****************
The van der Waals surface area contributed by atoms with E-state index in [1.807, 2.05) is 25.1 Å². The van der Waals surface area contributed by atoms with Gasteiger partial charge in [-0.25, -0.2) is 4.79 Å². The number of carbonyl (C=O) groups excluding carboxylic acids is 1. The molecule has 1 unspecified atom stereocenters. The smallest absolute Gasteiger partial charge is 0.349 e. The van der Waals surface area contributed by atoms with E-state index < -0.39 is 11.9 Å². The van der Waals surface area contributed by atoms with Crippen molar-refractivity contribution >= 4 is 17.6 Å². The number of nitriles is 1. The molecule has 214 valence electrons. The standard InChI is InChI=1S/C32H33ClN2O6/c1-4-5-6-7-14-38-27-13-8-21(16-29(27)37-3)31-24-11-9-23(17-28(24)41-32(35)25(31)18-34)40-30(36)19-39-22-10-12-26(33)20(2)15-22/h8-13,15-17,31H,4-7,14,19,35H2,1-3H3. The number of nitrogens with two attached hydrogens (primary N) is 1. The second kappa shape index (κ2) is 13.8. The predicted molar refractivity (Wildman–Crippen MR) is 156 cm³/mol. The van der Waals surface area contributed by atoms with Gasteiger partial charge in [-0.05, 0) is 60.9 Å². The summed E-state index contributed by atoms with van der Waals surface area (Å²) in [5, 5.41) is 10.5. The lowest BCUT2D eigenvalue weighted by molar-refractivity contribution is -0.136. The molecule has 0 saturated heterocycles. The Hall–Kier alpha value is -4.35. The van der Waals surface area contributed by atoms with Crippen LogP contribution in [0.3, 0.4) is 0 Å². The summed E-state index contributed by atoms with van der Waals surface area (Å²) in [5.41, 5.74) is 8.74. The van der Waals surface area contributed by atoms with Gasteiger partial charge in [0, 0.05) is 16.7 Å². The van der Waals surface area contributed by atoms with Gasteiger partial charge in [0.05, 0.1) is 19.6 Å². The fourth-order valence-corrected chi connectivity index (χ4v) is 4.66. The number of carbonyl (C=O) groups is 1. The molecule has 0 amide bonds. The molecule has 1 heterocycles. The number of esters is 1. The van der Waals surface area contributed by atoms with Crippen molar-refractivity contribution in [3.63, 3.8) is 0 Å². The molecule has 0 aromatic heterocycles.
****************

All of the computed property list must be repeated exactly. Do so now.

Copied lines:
The van der Waals surface area contributed by atoms with E-state index in [1.807, 2.05) is 25.1 Å². The van der Waals surface area contributed by atoms with Gasteiger partial charge in [-0.25, -0.2) is 4.79 Å². The number of carbonyl (C=O) groups excluding carboxylic acids is 1. The molecule has 1 unspecified atom stereocenters. The smallest absolute Gasteiger partial charge is 0.349 e. The van der Waals surface area contributed by atoms with E-state index < -0.39 is 11.9 Å². The van der Waals surface area contributed by atoms with Crippen molar-refractivity contribution >= 4 is 17.6 Å². The number of nitriles is 1. The molecule has 214 valence electrons. The standard InChI is InChI=1S/C32H33ClN2O6/c1-4-5-6-7-14-38-27-13-8-21(16-29(27)37-3)31-24-11-9-23(17-28(24)41-32(35)25(31)18-34)40-30(36)19-39-22-10-12-26(33)20(2)15-22/h8-13,15-17,31H,4-7,14,19,35H2,1-3H3. The number of nitrogens with two attached hydrogens (primary N) is 1. The second kappa shape index (κ2) is 13.8. The predicted molar refractivity (Wildman–Crippen MR) is 156 cm³/mol. The van der Waals surface area contributed by atoms with Gasteiger partial charge in [-0.05, 0) is 60.9 Å². The summed E-state index contributed by atoms with van der Waals surface area (Å²) in [5, 5.41) is 10.5. The lowest BCUT2D eigenvalue weighted by molar-refractivity contribution is -0.136. The molecule has 0 saturated heterocycles. The Hall–Kier alpha value is -4.35. The van der Waals surface area contributed by atoms with Crippen LogP contribution in [0.3, 0.4) is 0 Å². The summed E-state index contributed by atoms with van der Waals surface area (Å²) in [5.41, 5.74) is 8.74. The van der Waals surface area contributed by atoms with Gasteiger partial charge in [0, 0.05) is 16.7 Å². The van der Waals surface area contributed by atoms with Gasteiger partial charge in [0.05, 0.1) is 19.6 Å². The fourth-order valence-corrected chi connectivity index (χ4v) is 4.66. The number of carbonyl (C=O) groups is 1. The molecule has 0 amide bonds. The molecule has 1 heterocycles. The number of esters is 1. The van der Waals surface area contributed by atoms with Crippen molar-refractivity contribution in [3.63, 3.8) is 0 Å². The molecule has 0 aromatic heterocycles.